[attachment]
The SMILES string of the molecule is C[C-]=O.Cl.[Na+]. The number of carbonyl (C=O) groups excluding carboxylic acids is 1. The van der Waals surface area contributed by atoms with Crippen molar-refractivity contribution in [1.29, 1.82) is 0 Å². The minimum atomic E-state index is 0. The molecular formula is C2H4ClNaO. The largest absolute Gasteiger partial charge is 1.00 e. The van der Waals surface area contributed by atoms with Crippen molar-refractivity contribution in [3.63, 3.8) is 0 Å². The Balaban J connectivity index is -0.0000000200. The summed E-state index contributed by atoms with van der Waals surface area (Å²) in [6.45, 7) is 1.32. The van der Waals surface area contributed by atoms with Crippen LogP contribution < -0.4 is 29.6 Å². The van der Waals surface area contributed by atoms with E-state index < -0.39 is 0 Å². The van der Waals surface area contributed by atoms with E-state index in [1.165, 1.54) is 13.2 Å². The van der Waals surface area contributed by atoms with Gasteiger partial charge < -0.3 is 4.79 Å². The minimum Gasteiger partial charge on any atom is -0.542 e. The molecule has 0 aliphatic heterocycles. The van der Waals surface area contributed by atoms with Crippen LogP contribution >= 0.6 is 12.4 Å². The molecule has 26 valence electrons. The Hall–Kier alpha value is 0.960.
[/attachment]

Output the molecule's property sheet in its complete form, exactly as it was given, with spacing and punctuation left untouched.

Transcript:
The SMILES string of the molecule is C[C-]=O.Cl.[Na+]. The number of carbonyl (C=O) groups excluding carboxylic acids is 1. The van der Waals surface area contributed by atoms with Crippen molar-refractivity contribution in [1.29, 1.82) is 0 Å². The minimum atomic E-state index is 0. The molecular formula is C2H4ClNaO. The largest absolute Gasteiger partial charge is 1.00 e. The van der Waals surface area contributed by atoms with Crippen molar-refractivity contribution in [3.63, 3.8) is 0 Å². The Balaban J connectivity index is -0.0000000200. The summed E-state index contributed by atoms with van der Waals surface area (Å²) in [6.45, 7) is 1.32. The van der Waals surface area contributed by atoms with Crippen LogP contribution < -0.4 is 29.6 Å². The van der Waals surface area contributed by atoms with E-state index < -0.39 is 0 Å². The van der Waals surface area contributed by atoms with E-state index in [1.165, 1.54) is 13.2 Å². The van der Waals surface area contributed by atoms with Gasteiger partial charge < -0.3 is 4.79 Å². The minimum Gasteiger partial charge on any atom is -0.542 e. The molecule has 0 aliphatic heterocycles. The van der Waals surface area contributed by atoms with Crippen LogP contribution >= 0.6 is 12.4 Å². The molecule has 26 valence electrons. The Hall–Kier alpha value is 0.960.